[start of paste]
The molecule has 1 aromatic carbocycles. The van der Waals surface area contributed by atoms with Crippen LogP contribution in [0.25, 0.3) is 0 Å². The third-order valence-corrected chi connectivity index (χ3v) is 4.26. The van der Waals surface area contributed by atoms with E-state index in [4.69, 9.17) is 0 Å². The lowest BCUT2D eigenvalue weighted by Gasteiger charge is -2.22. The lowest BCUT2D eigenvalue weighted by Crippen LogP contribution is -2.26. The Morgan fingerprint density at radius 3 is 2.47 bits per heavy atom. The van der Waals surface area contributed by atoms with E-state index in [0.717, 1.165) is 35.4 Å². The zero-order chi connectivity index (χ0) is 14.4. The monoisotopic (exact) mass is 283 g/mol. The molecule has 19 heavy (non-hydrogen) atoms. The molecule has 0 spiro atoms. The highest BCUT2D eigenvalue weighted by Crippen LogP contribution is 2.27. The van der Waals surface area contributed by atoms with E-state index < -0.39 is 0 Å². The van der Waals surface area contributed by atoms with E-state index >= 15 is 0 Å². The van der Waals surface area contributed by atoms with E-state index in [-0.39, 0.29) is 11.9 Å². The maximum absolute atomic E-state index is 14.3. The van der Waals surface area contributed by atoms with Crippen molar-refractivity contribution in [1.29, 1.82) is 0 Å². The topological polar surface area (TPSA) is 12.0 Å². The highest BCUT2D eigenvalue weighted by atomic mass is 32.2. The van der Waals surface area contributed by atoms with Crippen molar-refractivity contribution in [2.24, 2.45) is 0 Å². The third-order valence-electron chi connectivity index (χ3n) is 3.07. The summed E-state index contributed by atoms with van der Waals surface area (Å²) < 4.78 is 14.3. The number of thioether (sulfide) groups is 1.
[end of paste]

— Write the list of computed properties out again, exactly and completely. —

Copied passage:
The molecule has 1 aromatic carbocycles. The van der Waals surface area contributed by atoms with Crippen LogP contribution in [0.25, 0.3) is 0 Å². The third-order valence-corrected chi connectivity index (χ3v) is 4.26. The van der Waals surface area contributed by atoms with E-state index in [4.69, 9.17) is 0 Å². The lowest BCUT2D eigenvalue weighted by Gasteiger charge is -2.22. The lowest BCUT2D eigenvalue weighted by Crippen LogP contribution is -2.26. The Morgan fingerprint density at radius 3 is 2.47 bits per heavy atom. The van der Waals surface area contributed by atoms with E-state index in [0.717, 1.165) is 35.4 Å². The zero-order chi connectivity index (χ0) is 14.4. The monoisotopic (exact) mass is 283 g/mol. The molecule has 19 heavy (non-hydrogen) atoms. The molecule has 0 spiro atoms. The highest BCUT2D eigenvalue weighted by Crippen LogP contribution is 2.27. The van der Waals surface area contributed by atoms with E-state index < -0.39 is 0 Å². The van der Waals surface area contributed by atoms with E-state index >= 15 is 0 Å². The van der Waals surface area contributed by atoms with E-state index in [-0.39, 0.29) is 11.9 Å². The maximum absolute atomic E-state index is 14.3. The van der Waals surface area contributed by atoms with Crippen molar-refractivity contribution in [1.29, 1.82) is 0 Å². The topological polar surface area (TPSA) is 12.0 Å². The highest BCUT2D eigenvalue weighted by atomic mass is 32.2. The van der Waals surface area contributed by atoms with Crippen molar-refractivity contribution in [2.24, 2.45) is 0 Å². The third-order valence-electron chi connectivity index (χ3n) is 3.07. The summed E-state index contributed by atoms with van der Waals surface area (Å²) < 4.78 is 14.3. The number of thioether (sulfide) groups is 1.